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Big Data: What You Need to Know

Learn about big data characteristics and how you can use big data to make better decisions and improve productivity.

Big data definition

Big data refers to the 21st-century phenomenon of exponential growth of business data, and the challenges that come with it, including holistic collection, storage, management, and analysis of all the data that a business owns or uses. Big data can come from an indeterminate number and type of sources, including data generated by employees, customers, partners, machines, logs, databases, security cameras, mobile devices, social media, and more.

What is big data technology?

Big data technology encompasses the solutions, systems, and tools used to manage and realize value from big data. Big data technology is defined by its ability to perform data management actions at very high scale: to transform, ingest, integrate, and prepare extremely large volumes of data so that it is available for use in analytics and in other enterprise systems.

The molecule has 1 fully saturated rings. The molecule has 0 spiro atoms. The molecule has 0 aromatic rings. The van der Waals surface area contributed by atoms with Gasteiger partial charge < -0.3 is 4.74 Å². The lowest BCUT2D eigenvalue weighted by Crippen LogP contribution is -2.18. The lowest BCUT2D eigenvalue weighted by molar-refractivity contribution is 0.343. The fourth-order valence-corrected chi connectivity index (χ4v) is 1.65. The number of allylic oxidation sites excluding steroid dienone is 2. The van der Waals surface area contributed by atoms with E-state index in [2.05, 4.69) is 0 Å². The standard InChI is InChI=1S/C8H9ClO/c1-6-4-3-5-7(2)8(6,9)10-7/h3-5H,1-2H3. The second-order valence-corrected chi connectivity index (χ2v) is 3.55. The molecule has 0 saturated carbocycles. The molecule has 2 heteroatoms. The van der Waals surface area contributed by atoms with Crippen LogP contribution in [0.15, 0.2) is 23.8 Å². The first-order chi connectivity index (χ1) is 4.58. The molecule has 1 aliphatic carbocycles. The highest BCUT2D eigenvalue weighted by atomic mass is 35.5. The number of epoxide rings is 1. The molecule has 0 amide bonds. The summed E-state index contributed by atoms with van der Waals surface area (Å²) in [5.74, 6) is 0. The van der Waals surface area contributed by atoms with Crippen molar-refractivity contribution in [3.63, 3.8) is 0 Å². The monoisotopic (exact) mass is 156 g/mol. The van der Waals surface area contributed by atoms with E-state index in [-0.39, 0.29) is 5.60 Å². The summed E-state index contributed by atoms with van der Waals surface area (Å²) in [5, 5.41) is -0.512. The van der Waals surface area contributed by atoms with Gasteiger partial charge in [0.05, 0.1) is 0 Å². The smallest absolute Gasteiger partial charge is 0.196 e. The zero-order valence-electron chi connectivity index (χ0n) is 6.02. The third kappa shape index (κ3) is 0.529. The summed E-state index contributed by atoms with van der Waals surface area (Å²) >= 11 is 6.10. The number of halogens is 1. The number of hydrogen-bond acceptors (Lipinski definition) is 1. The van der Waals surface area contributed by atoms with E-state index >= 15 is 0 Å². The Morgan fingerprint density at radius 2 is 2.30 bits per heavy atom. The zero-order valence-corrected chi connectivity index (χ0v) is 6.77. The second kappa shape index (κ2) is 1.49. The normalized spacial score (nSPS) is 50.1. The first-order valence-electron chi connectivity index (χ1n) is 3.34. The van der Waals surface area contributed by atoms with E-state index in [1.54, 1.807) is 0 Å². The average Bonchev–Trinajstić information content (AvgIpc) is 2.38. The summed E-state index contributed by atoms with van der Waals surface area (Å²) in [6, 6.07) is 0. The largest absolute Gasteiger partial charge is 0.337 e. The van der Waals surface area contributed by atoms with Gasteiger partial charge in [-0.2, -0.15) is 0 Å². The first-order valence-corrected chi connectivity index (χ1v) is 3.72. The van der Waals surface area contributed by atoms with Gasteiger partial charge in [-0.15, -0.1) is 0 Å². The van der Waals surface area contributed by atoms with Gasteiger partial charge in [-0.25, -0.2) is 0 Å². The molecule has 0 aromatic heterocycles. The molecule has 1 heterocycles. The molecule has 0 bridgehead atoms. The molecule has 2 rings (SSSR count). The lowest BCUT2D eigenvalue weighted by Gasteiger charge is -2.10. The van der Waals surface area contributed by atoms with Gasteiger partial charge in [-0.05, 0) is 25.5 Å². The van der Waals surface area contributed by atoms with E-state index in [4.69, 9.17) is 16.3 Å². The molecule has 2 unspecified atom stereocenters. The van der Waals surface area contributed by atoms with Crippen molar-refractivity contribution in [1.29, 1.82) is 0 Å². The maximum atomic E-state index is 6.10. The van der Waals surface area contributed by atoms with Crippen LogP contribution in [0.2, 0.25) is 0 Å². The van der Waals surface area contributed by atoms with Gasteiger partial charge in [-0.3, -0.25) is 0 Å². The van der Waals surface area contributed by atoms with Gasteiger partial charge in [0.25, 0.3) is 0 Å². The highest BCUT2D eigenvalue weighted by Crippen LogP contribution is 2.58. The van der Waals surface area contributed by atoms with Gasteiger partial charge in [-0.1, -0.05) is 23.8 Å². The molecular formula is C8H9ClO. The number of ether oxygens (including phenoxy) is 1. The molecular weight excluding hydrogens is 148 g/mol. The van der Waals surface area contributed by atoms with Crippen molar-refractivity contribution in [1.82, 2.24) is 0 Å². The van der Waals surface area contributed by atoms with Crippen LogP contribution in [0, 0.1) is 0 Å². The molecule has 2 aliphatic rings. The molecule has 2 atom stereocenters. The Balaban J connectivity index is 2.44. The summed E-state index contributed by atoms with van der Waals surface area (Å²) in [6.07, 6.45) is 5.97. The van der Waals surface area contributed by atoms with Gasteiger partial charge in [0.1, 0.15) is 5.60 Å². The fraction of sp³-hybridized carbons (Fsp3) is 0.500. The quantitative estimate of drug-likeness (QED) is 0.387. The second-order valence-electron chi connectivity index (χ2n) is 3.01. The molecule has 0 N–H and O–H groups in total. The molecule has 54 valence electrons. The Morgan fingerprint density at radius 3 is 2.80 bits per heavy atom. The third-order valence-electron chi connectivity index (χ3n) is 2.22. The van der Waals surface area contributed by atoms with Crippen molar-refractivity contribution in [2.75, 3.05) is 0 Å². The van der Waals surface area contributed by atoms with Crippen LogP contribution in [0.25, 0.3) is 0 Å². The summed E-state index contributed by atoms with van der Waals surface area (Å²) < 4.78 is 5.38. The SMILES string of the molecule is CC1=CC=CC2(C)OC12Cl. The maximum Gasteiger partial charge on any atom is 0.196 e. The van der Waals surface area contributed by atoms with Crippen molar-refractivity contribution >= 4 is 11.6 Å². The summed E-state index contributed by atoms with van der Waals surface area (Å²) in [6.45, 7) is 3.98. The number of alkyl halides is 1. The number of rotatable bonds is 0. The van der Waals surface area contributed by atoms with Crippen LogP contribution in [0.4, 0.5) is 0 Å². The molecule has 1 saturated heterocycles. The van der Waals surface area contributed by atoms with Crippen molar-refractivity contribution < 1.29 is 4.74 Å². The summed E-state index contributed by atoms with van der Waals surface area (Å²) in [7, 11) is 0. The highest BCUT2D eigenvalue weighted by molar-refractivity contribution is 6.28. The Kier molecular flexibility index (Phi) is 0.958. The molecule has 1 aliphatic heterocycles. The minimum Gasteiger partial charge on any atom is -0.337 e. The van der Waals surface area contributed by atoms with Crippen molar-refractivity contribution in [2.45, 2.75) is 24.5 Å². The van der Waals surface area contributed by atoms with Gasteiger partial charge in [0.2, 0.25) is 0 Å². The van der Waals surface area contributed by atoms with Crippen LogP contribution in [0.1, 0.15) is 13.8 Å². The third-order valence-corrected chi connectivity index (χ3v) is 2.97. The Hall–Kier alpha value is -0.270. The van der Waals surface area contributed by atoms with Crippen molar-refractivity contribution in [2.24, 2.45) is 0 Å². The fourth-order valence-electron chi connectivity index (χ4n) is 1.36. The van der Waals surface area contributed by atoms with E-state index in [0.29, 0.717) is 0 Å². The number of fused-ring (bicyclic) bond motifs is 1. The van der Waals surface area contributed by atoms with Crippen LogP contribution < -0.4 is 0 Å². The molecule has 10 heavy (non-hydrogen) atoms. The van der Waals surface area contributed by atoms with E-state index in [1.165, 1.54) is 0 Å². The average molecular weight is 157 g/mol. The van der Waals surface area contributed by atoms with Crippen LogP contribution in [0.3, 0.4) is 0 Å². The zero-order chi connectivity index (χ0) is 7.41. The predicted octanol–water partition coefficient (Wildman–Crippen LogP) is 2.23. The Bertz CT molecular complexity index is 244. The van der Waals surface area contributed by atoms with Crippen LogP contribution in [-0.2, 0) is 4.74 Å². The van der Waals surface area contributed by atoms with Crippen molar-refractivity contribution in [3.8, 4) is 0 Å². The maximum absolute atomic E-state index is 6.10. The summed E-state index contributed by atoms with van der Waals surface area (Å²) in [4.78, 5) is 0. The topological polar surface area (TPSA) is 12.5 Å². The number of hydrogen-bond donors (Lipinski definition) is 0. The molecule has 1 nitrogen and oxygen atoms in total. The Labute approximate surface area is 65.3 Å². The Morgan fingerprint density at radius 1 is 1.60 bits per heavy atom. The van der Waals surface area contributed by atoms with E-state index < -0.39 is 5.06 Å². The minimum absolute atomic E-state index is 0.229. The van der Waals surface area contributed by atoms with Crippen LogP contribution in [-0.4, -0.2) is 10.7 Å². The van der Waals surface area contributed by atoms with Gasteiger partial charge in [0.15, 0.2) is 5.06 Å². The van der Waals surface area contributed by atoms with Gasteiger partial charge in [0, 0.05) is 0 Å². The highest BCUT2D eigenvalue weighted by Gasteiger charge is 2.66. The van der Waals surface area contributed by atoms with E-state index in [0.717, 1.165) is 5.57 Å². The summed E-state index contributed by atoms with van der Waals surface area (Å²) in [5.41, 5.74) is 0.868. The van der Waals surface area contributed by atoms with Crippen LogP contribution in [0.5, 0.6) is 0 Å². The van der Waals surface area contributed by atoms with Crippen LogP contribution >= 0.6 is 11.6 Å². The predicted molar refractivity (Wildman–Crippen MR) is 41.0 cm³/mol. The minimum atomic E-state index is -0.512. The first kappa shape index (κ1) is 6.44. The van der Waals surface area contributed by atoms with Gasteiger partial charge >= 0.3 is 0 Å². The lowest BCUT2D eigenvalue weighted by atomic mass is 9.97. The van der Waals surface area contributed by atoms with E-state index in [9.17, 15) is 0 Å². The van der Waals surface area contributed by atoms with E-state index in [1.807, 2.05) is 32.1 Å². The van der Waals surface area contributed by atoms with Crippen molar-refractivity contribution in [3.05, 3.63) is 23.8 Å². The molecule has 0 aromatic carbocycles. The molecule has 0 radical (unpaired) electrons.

What are the characteristics of big data?

Big data is characterized by at least one, but usually all, of the following characteristics: massive volume, high velocity (rate of change), widely varied type, and unpredictable veracity. Together, these are known as the Four Vs of Big Data.

  • Volume: As the name implies, big data is of such massive amounts—terabytes, petabytes, or even zettabytes—and growing at such a rate that calculating its precise size is impossible.

  • Velocity: The vast majority of modern data changes constantly, and the rise of streaming data from IoT and other sources is only increasing the rate of change and growth. For example, stock market prices change many times per second. Big data technology addresses the challenges of capturing and analyzing data that is in constant flux.

  • Variety: Big data encompasses any and all types of data, regardless of how or where it was created. This includes structured data, such as credit card transactions and customer data, as well as unstructured data, which includes anything that doesn't fit neatly into a relational database: email, video, audio, images, social media, and so on.

  • Veracity: Data must be trusted to be useful. Big data technology addresses the need to verify the quality and reliability of enormous amounts of data streaming into systems at high speed from multiple sources, in multiple formats.